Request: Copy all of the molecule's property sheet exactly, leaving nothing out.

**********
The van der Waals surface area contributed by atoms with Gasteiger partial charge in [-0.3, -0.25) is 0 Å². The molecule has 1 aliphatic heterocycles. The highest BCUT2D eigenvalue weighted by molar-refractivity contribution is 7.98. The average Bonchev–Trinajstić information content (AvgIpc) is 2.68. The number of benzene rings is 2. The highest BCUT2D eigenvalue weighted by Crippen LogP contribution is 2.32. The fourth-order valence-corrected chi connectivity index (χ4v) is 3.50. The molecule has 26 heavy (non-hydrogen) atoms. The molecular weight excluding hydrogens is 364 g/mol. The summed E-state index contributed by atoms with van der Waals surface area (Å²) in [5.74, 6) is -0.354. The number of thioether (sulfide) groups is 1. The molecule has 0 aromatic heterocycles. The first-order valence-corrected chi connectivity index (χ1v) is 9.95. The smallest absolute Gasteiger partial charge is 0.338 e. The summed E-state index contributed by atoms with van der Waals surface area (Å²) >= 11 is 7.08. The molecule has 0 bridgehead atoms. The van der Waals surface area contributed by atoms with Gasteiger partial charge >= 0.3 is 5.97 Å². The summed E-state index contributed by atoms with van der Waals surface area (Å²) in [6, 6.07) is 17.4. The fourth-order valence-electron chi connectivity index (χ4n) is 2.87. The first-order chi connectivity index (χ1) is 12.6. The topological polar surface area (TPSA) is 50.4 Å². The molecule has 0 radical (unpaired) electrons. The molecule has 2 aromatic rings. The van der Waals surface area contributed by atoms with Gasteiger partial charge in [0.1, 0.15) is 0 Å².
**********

The van der Waals surface area contributed by atoms with Gasteiger partial charge in [-0.3, -0.25) is 0 Å². The molecule has 1 aliphatic heterocycles. The highest BCUT2D eigenvalue weighted by molar-refractivity contribution is 7.98. The average Bonchev–Trinajstić information content (AvgIpc) is 2.68. The number of benzene rings is 2. The highest BCUT2D eigenvalue weighted by Crippen LogP contribution is 2.32. The fourth-order valence-corrected chi connectivity index (χ4v) is 3.50. The molecule has 26 heavy (non-hydrogen) atoms. The molecular weight excluding hydrogens is 364 g/mol. The summed E-state index contributed by atoms with van der Waals surface area (Å²) in [5.74, 6) is -0.354. The number of thioether (sulfide) groups is 1. The molecule has 0 aromatic heterocycles. The first-order valence-corrected chi connectivity index (χ1v) is 9.95. The smallest absolute Gasteiger partial charge is 0.338 e. The summed E-state index contributed by atoms with van der Waals surface area (Å²) >= 11 is 7.08. The molecule has 0 bridgehead atoms. The van der Waals surface area contributed by atoms with Gasteiger partial charge >= 0.3 is 5.97 Å². The summed E-state index contributed by atoms with van der Waals surface area (Å²) in [6, 6.07) is 17.4. The fourth-order valence-electron chi connectivity index (χ4n) is 2.87. The first-order chi connectivity index (χ1) is 12.6. The topological polar surface area (TPSA) is 50.4 Å². The molecule has 0 radical (unpaired) electrons. The molecule has 2 aromatic rings. The van der Waals surface area contributed by atoms with Gasteiger partial charge in [0.1, 0.15) is 0 Å².